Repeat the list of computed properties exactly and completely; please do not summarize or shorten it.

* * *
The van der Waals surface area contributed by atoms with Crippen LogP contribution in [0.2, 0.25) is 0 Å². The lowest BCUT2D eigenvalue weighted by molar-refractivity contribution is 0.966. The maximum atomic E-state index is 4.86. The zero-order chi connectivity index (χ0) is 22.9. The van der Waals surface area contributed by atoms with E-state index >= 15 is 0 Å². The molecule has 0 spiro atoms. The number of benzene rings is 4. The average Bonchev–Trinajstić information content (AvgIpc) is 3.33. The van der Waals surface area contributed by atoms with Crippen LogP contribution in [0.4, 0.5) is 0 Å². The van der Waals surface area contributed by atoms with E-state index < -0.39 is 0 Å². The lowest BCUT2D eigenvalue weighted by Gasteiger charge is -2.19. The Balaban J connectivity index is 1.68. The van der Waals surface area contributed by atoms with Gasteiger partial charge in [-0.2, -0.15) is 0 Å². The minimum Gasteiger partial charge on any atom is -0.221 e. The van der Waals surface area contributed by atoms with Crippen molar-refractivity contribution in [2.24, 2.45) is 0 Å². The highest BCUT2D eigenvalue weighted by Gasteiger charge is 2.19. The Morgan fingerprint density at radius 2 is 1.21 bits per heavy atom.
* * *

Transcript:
The van der Waals surface area contributed by atoms with Crippen LogP contribution in [0.2, 0.25) is 0 Å². The lowest BCUT2D eigenvalue weighted by molar-refractivity contribution is 0.966. The maximum atomic E-state index is 4.86. The zero-order chi connectivity index (χ0) is 22.9. The van der Waals surface area contributed by atoms with E-state index >= 15 is 0 Å². The molecule has 0 spiro atoms. The number of benzene rings is 4. The average Bonchev–Trinajstić information content (AvgIpc) is 3.33. The van der Waals surface area contributed by atoms with Crippen LogP contribution in [0.4, 0.5) is 0 Å². The van der Waals surface area contributed by atoms with E-state index < -0.39 is 0 Å². The lowest BCUT2D eigenvalue weighted by Gasteiger charge is -2.19. The Balaban J connectivity index is 1.68. The van der Waals surface area contributed by atoms with Gasteiger partial charge in [-0.2, -0.15) is 0 Å². The minimum Gasteiger partial charge on any atom is -0.221 e. The van der Waals surface area contributed by atoms with Crippen molar-refractivity contribution in [2.24, 2.45) is 0 Å². The highest BCUT2D eigenvalue weighted by Gasteiger charge is 2.19. The Morgan fingerprint density at radius 2 is 1.21 bits per heavy atom.